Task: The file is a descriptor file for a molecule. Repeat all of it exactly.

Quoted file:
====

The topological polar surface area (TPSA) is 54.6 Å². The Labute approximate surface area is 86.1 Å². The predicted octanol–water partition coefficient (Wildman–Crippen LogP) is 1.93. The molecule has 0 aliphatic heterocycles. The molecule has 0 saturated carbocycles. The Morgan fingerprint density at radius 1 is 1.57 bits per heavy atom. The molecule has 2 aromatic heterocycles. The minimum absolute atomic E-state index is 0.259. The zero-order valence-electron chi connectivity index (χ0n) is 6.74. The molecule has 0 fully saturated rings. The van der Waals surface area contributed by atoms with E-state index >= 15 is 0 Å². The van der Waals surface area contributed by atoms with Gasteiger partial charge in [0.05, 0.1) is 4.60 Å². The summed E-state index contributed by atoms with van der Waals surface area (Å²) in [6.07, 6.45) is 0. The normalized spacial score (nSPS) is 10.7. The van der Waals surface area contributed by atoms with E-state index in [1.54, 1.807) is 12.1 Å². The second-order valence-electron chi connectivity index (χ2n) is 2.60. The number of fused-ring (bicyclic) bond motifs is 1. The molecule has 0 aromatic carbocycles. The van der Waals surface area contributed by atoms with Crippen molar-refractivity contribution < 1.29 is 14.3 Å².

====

The topological polar surface area (TPSA) is 54.6 Å². The Labute approximate surface area is 86.1 Å². The predicted octanol–water partition coefficient (Wildman–Crippen LogP) is 1.93. The molecule has 0 aliphatic heterocycles. The molecule has 0 saturated carbocycles. The Morgan fingerprint density at radius 1 is 1.57 bits per heavy atom. The molecule has 2 aromatic heterocycles. The minimum absolute atomic E-state index is 0.259. The zero-order valence-electron chi connectivity index (χ0n) is 6.74. The molecule has 0 fully saturated rings. The van der Waals surface area contributed by atoms with E-state index >= 15 is 0 Å². The van der Waals surface area contributed by atoms with Gasteiger partial charge in [0.05, 0.1) is 4.60 Å². The summed E-state index contributed by atoms with van der Waals surface area (Å²) in [6.07, 6.45) is 0. The normalized spacial score (nSPS) is 10.7. The van der Waals surface area contributed by atoms with E-state index in [1.54, 1.807) is 12.1 Å². The second-order valence-electron chi connectivity index (χ2n) is 2.60. The number of fused-ring (bicyclic) bond motifs is 1. The molecule has 0 aromatic carbocycles. The van der Waals surface area contributed by atoms with Crippen molar-refractivity contribution < 1.29 is 14.3 Å².